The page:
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Thursday, 24 October, 2002, 01:46 GMT 02:46 UK
Immune system 'triggers Alzheimer's'
Glutamate plays a role in Alzheimer's disease
Scientists believe they may have discovered why the immune system attacks the body triggering diseases like Alzheimer's.

The immune system protects the body by attacking and hopefully killing viruses and diseases.

However, in certain circumstances it can also turn on the body killing vital cells.


It is possibly too simple to suggest that too much glutamate is responsible for the disease

Dr Paul Francis,
Guy's, King's & St Thomas' School of Biomedical Sciences
Researchers in the United States believe that damage to just a few brain cells can cause this to happen.

Dr Zhi-Qi Xiong and Dr James McNamara of Duke University, North Carolina, examined the effects of glutamate on brain cells.

Key chemical

Glutamate is a chemical which is released in the brain following many kind of injuries.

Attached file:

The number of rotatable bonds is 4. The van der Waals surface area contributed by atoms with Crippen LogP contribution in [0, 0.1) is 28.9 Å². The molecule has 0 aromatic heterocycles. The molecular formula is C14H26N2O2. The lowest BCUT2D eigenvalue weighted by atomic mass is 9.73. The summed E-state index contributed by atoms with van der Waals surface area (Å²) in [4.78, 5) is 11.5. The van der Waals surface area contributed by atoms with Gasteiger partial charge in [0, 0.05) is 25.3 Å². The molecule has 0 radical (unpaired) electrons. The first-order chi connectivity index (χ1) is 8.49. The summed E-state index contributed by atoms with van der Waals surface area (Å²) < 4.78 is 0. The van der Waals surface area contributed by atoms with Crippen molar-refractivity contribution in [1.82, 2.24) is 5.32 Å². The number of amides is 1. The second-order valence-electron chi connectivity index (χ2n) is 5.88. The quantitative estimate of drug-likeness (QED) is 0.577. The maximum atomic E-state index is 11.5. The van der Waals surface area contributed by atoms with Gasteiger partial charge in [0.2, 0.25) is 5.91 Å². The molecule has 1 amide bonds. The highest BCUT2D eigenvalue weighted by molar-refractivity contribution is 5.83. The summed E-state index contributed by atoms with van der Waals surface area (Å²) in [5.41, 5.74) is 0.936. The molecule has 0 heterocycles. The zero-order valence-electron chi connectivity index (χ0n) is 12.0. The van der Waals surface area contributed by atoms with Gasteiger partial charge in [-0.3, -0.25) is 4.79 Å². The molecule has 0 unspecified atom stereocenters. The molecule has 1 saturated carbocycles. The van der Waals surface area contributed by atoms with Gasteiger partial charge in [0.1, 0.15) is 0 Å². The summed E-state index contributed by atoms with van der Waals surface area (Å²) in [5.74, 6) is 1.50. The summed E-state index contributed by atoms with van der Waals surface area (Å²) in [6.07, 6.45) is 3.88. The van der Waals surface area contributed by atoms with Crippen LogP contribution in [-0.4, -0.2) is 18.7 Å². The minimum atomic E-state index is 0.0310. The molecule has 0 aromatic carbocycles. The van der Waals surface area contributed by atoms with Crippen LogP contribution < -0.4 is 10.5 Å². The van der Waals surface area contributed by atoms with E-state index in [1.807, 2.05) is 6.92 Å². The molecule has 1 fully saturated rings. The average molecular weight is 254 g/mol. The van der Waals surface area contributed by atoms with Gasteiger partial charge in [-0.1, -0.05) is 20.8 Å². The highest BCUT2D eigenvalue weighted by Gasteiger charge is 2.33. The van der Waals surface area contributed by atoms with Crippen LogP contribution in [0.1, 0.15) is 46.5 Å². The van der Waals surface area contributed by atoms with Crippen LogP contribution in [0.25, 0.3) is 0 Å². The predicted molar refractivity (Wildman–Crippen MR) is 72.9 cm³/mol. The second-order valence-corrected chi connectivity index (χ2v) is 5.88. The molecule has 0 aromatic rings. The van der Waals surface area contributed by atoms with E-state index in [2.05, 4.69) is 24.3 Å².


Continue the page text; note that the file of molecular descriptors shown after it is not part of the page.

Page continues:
This includes a seizure or a trauma to the head. It can also occur when blood flow to the brain is reduced as a result of a stroke, for instance.

The researchers found that too much of the chemical reduced the ability of some brain cells to protect themselves from the body's immune system.

This, they suggested, left the body vulnerable to attack and to brain diseases like Alzheimer's.

They believe the discovery could help scientists to develop new drugs to protect against the disease by blocking or reducing levels of glutamate after an injury.

"[It] may prove to be a clinically feasible approach for reducing the rate of neurological deterioration in diverse diseases of the human nervous system," said Dr McNamara.

Complex mechanism

However, Dr Paul Francis a senior lecturer at Guy's, King's and St Thomas' School of Biomedical Sciences in London, suggested the problem was more complex.

"Glutamate is an important, crucial substance in the brain which provides the chemical neurotransmitters for most of the activity in the brain, such as cognition, learning and memory and motor function," he said.

"The majority of brain cells use glutamate and these cells die in Alzheimer's disease. However, they die through a variety of mechanisms.

"It is possibly too simple to suggest that too much glutamate is responsible for the disease."

The study is published in the journal Neuron.

See also:

17 Aug 01 | Health
20 Jan 00 | Health
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